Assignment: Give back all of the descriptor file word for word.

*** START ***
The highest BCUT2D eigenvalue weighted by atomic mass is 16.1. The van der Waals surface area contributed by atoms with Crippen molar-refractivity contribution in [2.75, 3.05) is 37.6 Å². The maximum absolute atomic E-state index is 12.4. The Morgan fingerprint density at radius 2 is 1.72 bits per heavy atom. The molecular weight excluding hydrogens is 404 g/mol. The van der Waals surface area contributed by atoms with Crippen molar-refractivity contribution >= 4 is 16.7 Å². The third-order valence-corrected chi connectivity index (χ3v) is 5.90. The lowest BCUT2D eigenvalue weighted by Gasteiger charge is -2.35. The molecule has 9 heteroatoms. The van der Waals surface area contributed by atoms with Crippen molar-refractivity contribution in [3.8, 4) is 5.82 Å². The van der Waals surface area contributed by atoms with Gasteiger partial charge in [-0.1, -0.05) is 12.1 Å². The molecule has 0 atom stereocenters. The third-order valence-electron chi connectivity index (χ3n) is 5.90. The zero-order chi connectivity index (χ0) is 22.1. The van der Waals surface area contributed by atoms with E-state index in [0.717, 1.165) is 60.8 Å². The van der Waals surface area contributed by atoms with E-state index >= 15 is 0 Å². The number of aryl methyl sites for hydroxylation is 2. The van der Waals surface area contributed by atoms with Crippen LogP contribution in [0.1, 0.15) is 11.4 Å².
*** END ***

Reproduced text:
The highest BCUT2D eigenvalue weighted by atomic mass is 16.1. The van der Waals surface area contributed by atoms with Crippen molar-refractivity contribution in [2.75, 3.05) is 37.6 Å². The maximum absolute atomic E-state index is 12.4. The Morgan fingerprint density at radius 2 is 1.72 bits per heavy atom. The molecular weight excluding hydrogens is 404 g/mol. The van der Waals surface area contributed by atoms with Crippen molar-refractivity contribution >= 4 is 16.7 Å². The third-order valence-corrected chi connectivity index (χ3v) is 5.90. The lowest BCUT2D eigenvalue weighted by Gasteiger charge is -2.35. The molecule has 9 heteroatoms. The van der Waals surface area contributed by atoms with Crippen molar-refractivity contribution in [3.8, 4) is 5.82 Å². The van der Waals surface area contributed by atoms with Gasteiger partial charge in [-0.1, -0.05) is 12.1 Å². The molecule has 0 atom stereocenters. The third-order valence-electron chi connectivity index (χ3n) is 5.90. The zero-order chi connectivity index (χ0) is 22.1. The van der Waals surface area contributed by atoms with E-state index in [0.717, 1.165) is 60.8 Å². The van der Waals surface area contributed by atoms with E-state index >= 15 is 0 Å². The number of aryl methyl sites for hydroxylation is 2. The van der Waals surface area contributed by atoms with Crippen LogP contribution in [0.1, 0.15) is 11.4 Å².